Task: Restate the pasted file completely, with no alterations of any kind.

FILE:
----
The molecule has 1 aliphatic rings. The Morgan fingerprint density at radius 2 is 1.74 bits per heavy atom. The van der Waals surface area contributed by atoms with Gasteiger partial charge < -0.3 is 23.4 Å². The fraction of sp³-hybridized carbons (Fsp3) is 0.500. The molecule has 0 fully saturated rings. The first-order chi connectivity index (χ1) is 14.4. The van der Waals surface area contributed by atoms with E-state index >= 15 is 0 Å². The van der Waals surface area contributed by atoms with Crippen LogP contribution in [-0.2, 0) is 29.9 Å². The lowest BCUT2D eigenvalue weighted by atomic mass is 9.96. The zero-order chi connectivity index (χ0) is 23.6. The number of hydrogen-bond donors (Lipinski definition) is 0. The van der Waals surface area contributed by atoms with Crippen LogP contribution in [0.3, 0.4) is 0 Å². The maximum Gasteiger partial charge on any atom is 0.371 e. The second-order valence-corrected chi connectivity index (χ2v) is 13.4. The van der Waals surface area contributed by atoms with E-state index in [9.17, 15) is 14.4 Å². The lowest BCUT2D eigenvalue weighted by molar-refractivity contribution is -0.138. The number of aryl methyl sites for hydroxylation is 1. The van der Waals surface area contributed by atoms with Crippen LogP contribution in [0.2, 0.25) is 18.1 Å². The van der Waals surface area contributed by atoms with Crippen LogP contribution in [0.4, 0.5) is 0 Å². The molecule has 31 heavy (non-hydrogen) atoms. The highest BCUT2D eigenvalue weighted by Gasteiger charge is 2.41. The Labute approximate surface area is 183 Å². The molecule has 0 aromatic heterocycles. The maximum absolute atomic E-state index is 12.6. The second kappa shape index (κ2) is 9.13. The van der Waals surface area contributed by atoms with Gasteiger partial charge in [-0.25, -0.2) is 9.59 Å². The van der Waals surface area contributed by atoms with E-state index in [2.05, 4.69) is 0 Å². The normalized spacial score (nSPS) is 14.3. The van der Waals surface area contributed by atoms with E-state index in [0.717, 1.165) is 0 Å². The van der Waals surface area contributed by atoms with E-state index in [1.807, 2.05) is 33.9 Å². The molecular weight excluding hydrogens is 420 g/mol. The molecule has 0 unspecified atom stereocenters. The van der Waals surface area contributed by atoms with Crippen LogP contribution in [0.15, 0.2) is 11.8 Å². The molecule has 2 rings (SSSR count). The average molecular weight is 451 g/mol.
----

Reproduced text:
The molecule has 1 aliphatic rings. The Morgan fingerprint density at radius 2 is 1.74 bits per heavy atom. The van der Waals surface area contributed by atoms with Gasteiger partial charge < -0.3 is 23.4 Å². The fraction of sp³-hybridized carbons (Fsp3) is 0.500. The molecule has 0 fully saturated rings. The first-order chi connectivity index (χ1) is 14.4. The van der Waals surface area contributed by atoms with E-state index >= 15 is 0 Å². The van der Waals surface area contributed by atoms with Crippen LogP contribution in [-0.2, 0) is 29.9 Å². The lowest BCUT2D eigenvalue weighted by atomic mass is 9.96. The zero-order chi connectivity index (χ0) is 23.6. The number of hydrogen-bond donors (Lipinski definition) is 0. The van der Waals surface area contributed by atoms with Crippen LogP contribution in [0.3, 0.4) is 0 Å². The maximum Gasteiger partial charge on any atom is 0.371 e. The second-order valence-corrected chi connectivity index (χ2v) is 13.4. The van der Waals surface area contributed by atoms with E-state index in [9.17, 15) is 14.4 Å². The lowest BCUT2D eigenvalue weighted by molar-refractivity contribution is -0.138. The number of aryl methyl sites for hydroxylation is 1. The van der Waals surface area contributed by atoms with Crippen LogP contribution in [0.2, 0.25) is 18.1 Å². The van der Waals surface area contributed by atoms with Crippen LogP contribution in [0.4, 0.5) is 0 Å². The molecule has 31 heavy (non-hydrogen) atoms. The highest BCUT2D eigenvalue weighted by Gasteiger charge is 2.41. The Labute approximate surface area is 183 Å². The molecule has 0 aromatic heterocycles. The maximum absolute atomic E-state index is 12.6. The second kappa shape index (κ2) is 9.13. The van der Waals surface area contributed by atoms with Gasteiger partial charge in [-0.25, -0.2) is 9.59 Å². The van der Waals surface area contributed by atoms with E-state index in [2.05, 4.69) is 0 Å². The normalized spacial score (nSPS) is 14.3. The van der Waals surface area contributed by atoms with E-state index in [0.717, 1.165) is 0 Å². The van der Waals surface area contributed by atoms with E-state index in [1.807, 2.05) is 33.9 Å². The molecular weight excluding hydrogens is 420 g/mol. The molecule has 0 unspecified atom stereocenters. The van der Waals surface area contributed by atoms with Crippen LogP contribution in [0.15, 0.2) is 11.8 Å². The molecule has 2 rings (SSSR count). The average molecular weight is 451 g/mol.